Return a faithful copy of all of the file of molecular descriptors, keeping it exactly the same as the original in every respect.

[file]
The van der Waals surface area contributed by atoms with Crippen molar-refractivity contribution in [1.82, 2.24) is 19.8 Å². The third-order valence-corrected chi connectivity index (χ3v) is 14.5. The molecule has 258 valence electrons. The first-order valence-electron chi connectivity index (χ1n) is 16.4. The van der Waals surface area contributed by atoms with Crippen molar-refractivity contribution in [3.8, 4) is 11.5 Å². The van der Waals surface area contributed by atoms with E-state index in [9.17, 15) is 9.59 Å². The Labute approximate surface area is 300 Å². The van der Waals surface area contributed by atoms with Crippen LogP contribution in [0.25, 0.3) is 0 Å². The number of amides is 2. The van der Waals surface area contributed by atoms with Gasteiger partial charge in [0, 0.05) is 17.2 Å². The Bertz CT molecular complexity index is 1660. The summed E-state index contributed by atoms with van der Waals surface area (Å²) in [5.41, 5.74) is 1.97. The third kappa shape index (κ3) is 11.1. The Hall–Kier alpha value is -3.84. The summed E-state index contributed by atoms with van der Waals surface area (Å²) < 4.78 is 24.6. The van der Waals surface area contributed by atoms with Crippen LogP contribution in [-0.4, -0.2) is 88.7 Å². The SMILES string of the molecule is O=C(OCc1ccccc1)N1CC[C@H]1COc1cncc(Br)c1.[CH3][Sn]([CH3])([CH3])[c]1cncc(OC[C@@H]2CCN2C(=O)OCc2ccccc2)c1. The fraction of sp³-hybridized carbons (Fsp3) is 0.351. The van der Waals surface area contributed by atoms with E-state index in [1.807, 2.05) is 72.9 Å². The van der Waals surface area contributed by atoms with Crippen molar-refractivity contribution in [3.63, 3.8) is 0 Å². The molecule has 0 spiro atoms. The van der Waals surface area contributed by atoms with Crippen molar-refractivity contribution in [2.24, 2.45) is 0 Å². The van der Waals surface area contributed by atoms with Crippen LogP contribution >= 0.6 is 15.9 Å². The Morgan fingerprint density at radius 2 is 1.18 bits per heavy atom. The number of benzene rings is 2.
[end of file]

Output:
The van der Waals surface area contributed by atoms with Crippen molar-refractivity contribution in [1.82, 2.24) is 19.8 Å². The third-order valence-corrected chi connectivity index (χ3v) is 14.5. The molecule has 258 valence electrons. The first-order valence-electron chi connectivity index (χ1n) is 16.4. The van der Waals surface area contributed by atoms with Crippen molar-refractivity contribution in [3.8, 4) is 11.5 Å². The van der Waals surface area contributed by atoms with E-state index in [9.17, 15) is 9.59 Å². The Labute approximate surface area is 300 Å². The van der Waals surface area contributed by atoms with Crippen LogP contribution in [0.25, 0.3) is 0 Å². The number of amides is 2. The van der Waals surface area contributed by atoms with Gasteiger partial charge in [0, 0.05) is 17.2 Å². The Bertz CT molecular complexity index is 1660. The summed E-state index contributed by atoms with van der Waals surface area (Å²) in [5.41, 5.74) is 1.97. The third kappa shape index (κ3) is 11.1. The Hall–Kier alpha value is -3.84. The summed E-state index contributed by atoms with van der Waals surface area (Å²) < 4.78 is 24.6. The van der Waals surface area contributed by atoms with Crippen LogP contribution in [-0.4, -0.2) is 88.7 Å². The SMILES string of the molecule is O=C(OCc1ccccc1)N1CC[C@H]1COc1cncc(Br)c1.[CH3][Sn]([CH3])([CH3])[c]1cncc(OC[C@@H]2CCN2C(=O)OCc2ccccc2)c1. The fraction of sp³-hybridized carbons (Fsp3) is 0.351. The van der Waals surface area contributed by atoms with E-state index in [1.807, 2.05) is 72.9 Å². The van der Waals surface area contributed by atoms with Crippen molar-refractivity contribution in [3.63, 3.8) is 0 Å². The molecule has 0 spiro atoms. The van der Waals surface area contributed by atoms with Crippen molar-refractivity contribution in [2.24, 2.45) is 0 Å². The van der Waals surface area contributed by atoms with Crippen LogP contribution >= 0.6 is 15.9 Å². The Morgan fingerprint density at radius 2 is 1.18 bits per heavy atom. The number of benzene rings is 2.